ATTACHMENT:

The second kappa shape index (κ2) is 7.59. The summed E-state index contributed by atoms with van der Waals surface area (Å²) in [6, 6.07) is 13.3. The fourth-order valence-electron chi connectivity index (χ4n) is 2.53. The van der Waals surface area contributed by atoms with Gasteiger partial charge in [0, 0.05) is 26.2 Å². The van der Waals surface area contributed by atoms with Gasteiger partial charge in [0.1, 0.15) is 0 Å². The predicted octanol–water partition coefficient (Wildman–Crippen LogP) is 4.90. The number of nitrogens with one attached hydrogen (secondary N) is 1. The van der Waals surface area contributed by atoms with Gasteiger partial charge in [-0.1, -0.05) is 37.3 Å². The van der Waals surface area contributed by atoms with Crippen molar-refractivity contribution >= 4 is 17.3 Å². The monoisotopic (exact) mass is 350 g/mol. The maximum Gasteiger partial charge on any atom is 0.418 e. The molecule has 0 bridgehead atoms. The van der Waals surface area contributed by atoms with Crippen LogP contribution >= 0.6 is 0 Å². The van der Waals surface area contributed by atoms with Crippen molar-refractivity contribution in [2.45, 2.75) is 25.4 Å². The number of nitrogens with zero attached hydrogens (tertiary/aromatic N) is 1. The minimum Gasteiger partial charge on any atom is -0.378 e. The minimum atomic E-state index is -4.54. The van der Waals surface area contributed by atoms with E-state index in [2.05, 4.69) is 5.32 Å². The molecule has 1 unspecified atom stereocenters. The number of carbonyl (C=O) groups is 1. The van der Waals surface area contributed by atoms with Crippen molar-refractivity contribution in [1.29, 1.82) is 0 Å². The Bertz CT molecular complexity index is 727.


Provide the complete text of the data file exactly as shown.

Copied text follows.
The second kappa shape index (κ2) is 7.59. The summed E-state index contributed by atoms with van der Waals surface area (Å²) in [6, 6.07) is 13.3. The fourth-order valence-electron chi connectivity index (χ4n) is 2.53. The van der Waals surface area contributed by atoms with Gasteiger partial charge in [0, 0.05) is 26.2 Å². The van der Waals surface area contributed by atoms with Gasteiger partial charge in [0.1, 0.15) is 0 Å². The predicted octanol–water partition coefficient (Wildman–Crippen LogP) is 4.90. The number of nitrogens with one attached hydrogen (secondary N) is 1. The van der Waals surface area contributed by atoms with Gasteiger partial charge in [-0.1, -0.05) is 37.3 Å². The van der Waals surface area contributed by atoms with Crippen molar-refractivity contribution >= 4 is 17.3 Å². The monoisotopic (exact) mass is 350 g/mol. The maximum Gasteiger partial charge on any atom is 0.418 e. The molecule has 0 bridgehead atoms. The van der Waals surface area contributed by atoms with Crippen LogP contribution >= 0.6 is 0 Å². The van der Waals surface area contributed by atoms with Crippen molar-refractivity contribution in [2.45, 2.75) is 25.4 Å². The number of nitrogens with zero attached hydrogens (tertiary/aromatic N) is 1. The minimum Gasteiger partial charge on any atom is -0.378 e. The minimum atomic E-state index is -4.54. The van der Waals surface area contributed by atoms with E-state index in [2.05, 4.69) is 5.32 Å². The molecule has 1 unspecified atom stereocenters. The number of carbonyl (C=O) groups is 1. The van der Waals surface area contributed by atoms with Crippen molar-refractivity contribution in [1.29, 1.82) is 0 Å². The Bertz CT molecular complexity index is 727.